Amidst the horrors of war, artists from all nations were engaged by the governments to capture the essence of the experience, sometimes for reasons of propaganda and other times to preserve moments in history. Photographers capture perfectly the visual impression of a scene, yet often their work can be lacking in emotional content. Artists, conversely, do not generally capture the accuracy of the visual scene, but can amplify the emotional content in ways that camera’s can never achieve.
We tend to forget about the artists of the enemy, whose work is often lost to history. Yet deeply buried within the archives of the US Department of Defense are images of a handful of Luftwaffe artists who work spans the period of World War II. To our knowledge, these have never been published before — until now at Historic Wings Magazine.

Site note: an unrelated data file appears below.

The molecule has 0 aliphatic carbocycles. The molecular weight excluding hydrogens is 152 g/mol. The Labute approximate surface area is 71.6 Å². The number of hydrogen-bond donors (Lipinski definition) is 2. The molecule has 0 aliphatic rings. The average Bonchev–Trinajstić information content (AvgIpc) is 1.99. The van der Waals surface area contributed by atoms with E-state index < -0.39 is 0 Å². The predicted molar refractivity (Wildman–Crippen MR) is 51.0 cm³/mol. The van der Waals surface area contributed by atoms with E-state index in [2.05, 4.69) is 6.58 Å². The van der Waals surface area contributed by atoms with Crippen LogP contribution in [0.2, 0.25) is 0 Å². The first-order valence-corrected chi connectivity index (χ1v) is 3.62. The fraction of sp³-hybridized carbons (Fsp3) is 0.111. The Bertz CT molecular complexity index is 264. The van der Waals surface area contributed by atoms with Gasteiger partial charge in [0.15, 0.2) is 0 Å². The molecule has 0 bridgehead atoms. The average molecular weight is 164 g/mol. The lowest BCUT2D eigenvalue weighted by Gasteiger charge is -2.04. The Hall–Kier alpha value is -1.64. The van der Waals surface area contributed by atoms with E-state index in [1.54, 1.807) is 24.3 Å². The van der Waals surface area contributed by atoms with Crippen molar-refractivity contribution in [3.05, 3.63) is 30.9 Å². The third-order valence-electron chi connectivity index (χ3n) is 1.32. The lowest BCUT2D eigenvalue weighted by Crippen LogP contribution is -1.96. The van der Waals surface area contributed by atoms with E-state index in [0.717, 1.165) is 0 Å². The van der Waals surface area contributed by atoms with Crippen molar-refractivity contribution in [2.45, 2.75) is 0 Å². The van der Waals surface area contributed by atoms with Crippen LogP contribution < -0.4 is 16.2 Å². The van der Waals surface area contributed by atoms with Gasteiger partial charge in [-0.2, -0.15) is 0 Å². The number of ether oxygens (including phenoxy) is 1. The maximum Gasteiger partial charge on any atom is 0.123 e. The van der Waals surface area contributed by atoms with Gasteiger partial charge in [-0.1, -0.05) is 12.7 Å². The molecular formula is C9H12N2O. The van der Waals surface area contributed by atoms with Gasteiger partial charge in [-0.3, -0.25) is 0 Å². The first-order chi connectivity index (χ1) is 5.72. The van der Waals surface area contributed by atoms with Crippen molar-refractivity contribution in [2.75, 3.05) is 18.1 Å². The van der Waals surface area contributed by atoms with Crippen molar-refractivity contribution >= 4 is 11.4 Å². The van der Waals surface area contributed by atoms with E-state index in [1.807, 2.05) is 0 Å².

The subjects of these Luftwaffe artists are often the machines of war — fighters and bombers — but also give poignant reminder of the human dimensions of the conflict. All of these Luftwaffe artists used sketch books, drawing in charcoal on paper. Many of the works were done quickly, some seem to be drawn as preparation for possible oil paintings. All of the artworks are impressive and interesting.